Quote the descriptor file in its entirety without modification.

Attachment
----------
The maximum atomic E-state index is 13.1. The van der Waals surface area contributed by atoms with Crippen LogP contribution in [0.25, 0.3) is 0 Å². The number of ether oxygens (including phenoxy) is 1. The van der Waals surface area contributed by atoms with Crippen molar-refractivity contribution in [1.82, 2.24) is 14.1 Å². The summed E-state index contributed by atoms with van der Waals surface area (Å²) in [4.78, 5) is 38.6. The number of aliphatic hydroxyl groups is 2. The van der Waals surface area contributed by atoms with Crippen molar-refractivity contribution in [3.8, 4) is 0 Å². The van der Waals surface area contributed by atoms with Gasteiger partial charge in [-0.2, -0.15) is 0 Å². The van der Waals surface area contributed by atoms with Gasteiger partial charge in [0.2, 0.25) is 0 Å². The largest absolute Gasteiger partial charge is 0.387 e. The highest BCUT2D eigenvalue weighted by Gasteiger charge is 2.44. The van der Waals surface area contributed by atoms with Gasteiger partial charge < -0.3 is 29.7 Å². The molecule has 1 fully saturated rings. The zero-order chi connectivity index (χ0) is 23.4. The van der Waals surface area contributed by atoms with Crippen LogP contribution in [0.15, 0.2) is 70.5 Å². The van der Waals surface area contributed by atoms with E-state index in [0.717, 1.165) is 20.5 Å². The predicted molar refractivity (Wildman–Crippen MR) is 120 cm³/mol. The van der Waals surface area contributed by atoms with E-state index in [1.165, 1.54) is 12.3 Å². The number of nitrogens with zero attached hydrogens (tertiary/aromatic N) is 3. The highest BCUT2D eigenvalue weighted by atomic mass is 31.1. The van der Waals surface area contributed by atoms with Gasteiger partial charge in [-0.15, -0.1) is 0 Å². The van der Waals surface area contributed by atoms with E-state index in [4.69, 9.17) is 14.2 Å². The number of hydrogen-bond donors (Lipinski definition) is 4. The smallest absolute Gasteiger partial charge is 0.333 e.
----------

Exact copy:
The maximum atomic E-state index is 13.1. The van der Waals surface area contributed by atoms with Crippen LogP contribution in [0.25, 0.3) is 0 Å². The number of ether oxygens (including phenoxy) is 1. The van der Waals surface area contributed by atoms with Crippen molar-refractivity contribution in [1.82, 2.24) is 14.1 Å². The summed E-state index contributed by atoms with van der Waals surface area (Å²) in [4.78, 5) is 38.6. The number of aliphatic hydroxyl groups is 2. The van der Waals surface area contributed by atoms with Crippen molar-refractivity contribution in [3.8, 4) is 0 Å². The van der Waals surface area contributed by atoms with Gasteiger partial charge in [-0.2, -0.15) is 0 Å². The van der Waals surface area contributed by atoms with Gasteiger partial charge in [0.2, 0.25) is 0 Å². The largest absolute Gasteiger partial charge is 0.387 e. The highest BCUT2D eigenvalue weighted by Gasteiger charge is 2.44. The van der Waals surface area contributed by atoms with Gasteiger partial charge < -0.3 is 29.7 Å². The molecule has 1 fully saturated rings. The zero-order chi connectivity index (χ0) is 23.4. The van der Waals surface area contributed by atoms with Crippen LogP contribution in [0.15, 0.2) is 70.5 Å². The van der Waals surface area contributed by atoms with E-state index in [0.717, 1.165) is 20.5 Å². The predicted molar refractivity (Wildman–Crippen MR) is 120 cm³/mol. The van der Waals surface area contributed by atoms with E-state index in [1.165, 1.54) is 12.3 Å². The number of nitrogens with zero attached hydrogens (tertiary/aromatic N) is 3. The highest BCUT2D eigenvalue weighted by atomic mass is 31.1. The van der Waals surface area contributed by atoms with Gasteiger partial charge in [-0.15, -0.1) is 0 Å². The van der Waals surface area contributed by atoms with E-state index in [4.69, 9.17) is 14.2 Å². The number of hydrogen-bond donors (Lipinski definition) is 4. The smallest absolute Gasteiger partial charge is 0.333 e.